On March 27, 2020, the President signed into law the Coronavirus Aid, Relief, and Economic Security Act (“CARES Act”), providing small businesses and individual entrepreneurs with various forms of government aid. Key among the proposed measures is the Paycheck Protection Program included in Section 1102 of the CARES Act. While the U.S. Small Business Administration (“SBA”) and the Treasury Department (“Treasury”) have no later than thirty (30) days, from the date of enactment of the CARES Act, to issue implementing regulations concerning the Paycheck Protection Program, initial details have been published on the Treasury website (https://home.treasury.gov/cares), here is what we know so far:
- Existing 7(a) lenders and other lenders, as subsequently approved by SBA, are authorized to make Paycheck Protection Program (“PPP”) loans. Lenders who wish to become an authorized lender for PPP loans should submit requests to DelegatedAuthority@sba.gov.
- PPP loans made under Section 1102 will be 100% guaranteed by the federal government, and may be forgiven under specific circumstances. Treasury has indicated that at least 75% of the forgiven amount must have been used for payroll. Further, forgiveness is based on the employer maintaining or quickly rehiring employees and maintaining salary levels. Forgiveness will be reduced if full-time headcount declines, or if salaries and wages decrease.
- Businesses who applied for an SBA Economic Injury Disaster Loan are eligible to apply for a PPP loan if they were in operation on February 15, 2020 and had employees for whom the business paid salaries and payroll taxes or paid independent contractors.
- Businesses may use a PPP loan for payroll costs, group health care costs, salaries, commissions, interest on mortgage obligations, rent, utilities, and interest on other debt obligations incurred prior to February 15, 2020. Use of PPP loan funds for any unauthorized purpose may subject individuals to criminal fraud charges.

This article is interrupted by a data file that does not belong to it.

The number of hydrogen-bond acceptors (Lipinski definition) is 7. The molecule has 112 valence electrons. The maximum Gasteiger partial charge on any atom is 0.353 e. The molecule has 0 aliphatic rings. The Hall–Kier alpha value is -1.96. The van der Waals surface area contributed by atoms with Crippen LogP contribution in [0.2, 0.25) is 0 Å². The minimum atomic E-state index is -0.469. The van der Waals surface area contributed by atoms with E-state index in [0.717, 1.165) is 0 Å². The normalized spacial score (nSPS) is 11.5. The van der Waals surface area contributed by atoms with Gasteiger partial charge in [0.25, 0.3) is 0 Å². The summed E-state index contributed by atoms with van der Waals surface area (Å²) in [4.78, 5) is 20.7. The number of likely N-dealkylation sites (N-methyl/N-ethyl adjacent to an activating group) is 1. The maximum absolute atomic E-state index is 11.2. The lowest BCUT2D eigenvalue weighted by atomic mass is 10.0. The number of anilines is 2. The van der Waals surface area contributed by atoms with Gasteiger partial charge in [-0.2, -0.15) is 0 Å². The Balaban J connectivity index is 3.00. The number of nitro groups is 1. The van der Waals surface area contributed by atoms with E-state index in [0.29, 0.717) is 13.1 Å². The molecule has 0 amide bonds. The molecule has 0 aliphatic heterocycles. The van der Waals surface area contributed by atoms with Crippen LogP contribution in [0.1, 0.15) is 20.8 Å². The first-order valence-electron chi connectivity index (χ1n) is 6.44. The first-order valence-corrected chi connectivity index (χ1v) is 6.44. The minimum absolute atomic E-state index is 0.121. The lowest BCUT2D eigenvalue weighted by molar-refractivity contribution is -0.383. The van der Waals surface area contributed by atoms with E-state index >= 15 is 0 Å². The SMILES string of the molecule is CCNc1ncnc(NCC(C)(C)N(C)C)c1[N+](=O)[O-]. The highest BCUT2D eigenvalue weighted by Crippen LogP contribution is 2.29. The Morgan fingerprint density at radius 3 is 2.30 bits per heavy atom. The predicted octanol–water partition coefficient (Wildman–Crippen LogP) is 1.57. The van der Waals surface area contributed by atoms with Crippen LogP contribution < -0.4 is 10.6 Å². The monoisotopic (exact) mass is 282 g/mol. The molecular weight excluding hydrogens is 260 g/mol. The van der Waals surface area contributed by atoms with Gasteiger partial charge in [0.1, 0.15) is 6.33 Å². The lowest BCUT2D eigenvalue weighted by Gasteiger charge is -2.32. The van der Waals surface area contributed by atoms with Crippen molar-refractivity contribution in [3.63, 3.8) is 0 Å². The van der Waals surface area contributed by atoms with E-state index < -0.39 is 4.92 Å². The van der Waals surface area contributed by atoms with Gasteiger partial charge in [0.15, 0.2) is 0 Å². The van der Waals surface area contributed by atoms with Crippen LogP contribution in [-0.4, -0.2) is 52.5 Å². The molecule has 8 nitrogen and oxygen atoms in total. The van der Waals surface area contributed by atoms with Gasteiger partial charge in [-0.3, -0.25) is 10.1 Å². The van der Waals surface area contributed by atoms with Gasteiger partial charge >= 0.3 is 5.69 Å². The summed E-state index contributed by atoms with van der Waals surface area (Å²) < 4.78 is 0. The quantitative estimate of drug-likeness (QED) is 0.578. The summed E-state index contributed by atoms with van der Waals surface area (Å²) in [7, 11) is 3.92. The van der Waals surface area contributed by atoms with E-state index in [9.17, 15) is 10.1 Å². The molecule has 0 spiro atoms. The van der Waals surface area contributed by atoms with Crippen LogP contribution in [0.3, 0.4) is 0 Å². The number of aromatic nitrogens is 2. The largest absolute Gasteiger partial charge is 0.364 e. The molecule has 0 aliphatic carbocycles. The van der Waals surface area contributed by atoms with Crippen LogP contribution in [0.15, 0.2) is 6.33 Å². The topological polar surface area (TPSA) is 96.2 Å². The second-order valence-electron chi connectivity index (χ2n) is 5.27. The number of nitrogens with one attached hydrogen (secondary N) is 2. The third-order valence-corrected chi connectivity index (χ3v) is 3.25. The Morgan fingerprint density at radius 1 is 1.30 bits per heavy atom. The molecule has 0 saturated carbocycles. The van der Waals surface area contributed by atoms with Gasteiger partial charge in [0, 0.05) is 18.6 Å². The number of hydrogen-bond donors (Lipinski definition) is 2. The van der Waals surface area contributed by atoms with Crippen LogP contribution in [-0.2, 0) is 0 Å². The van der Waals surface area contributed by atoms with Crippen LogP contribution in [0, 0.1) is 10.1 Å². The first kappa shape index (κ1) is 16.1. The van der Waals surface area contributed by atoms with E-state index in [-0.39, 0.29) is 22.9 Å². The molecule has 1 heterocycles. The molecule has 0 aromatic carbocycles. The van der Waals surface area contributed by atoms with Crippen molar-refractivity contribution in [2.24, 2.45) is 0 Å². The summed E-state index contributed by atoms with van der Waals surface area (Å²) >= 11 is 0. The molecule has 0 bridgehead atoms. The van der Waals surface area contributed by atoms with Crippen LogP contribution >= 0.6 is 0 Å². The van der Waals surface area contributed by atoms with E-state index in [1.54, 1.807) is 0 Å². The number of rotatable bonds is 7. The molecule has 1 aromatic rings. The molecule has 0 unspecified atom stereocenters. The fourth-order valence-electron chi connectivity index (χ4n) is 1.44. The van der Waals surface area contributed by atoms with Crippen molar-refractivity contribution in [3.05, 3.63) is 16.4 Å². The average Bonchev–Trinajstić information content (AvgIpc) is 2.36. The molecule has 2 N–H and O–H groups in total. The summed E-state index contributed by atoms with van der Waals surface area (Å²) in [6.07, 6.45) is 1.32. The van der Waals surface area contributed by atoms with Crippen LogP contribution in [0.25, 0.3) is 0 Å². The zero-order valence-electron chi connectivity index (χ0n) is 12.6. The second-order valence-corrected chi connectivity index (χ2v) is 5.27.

- There is no recourse to any shareholder, member or partner of a business, unless such shareholder member, or partner uses the PPP loan funds for an unauthorized purpose as indicated above. Additionally, no collateral is required and there are no guaranty fees or lender origination fees.
- Credit Elsewhere does not apply to PPP loans, and affiliation rules are waived for certain businesses.
- Initial guidance suggests the interest rate on PPP loans will be 0.50% fixed, with payments fully deferred for 6 months, with interest accruing over the deferment period. Loan maturity will be two (2) years.
- Loan amounts can be up to two months of a business’ average monthly payroll costs from the last year plus an addition 25% of that amount, subject to a $10 million cap. For seasonal or new businesses, there is a different time period applicable in determining the loan amount. Payroll costs are capped at $100,000 annualized for each employee.
- PPP loans may be sold on the secondary market.
Key questions remain regarding the program’s implementation and terms of the PPP loans. Initial guidance from the Treasury Department suggests small businesses may apply as early as April 3rd and independent contractors and self-employed individuals can apply starting April 10th. Participating lenders will be listed on SBA’s website. The Paycheck Protection Program will be available through June 30, 2020. Specific guidance concerning the approval and terms of PPP loans will be forthcoming from SBA and Treasury. We are following updates concerning the CARES Act on a daily basis and will keep you updated as information becomes available. For more information concerning PPP loans, contact the attorneys at Starfield & Smith, P.C. at 215.542.7070.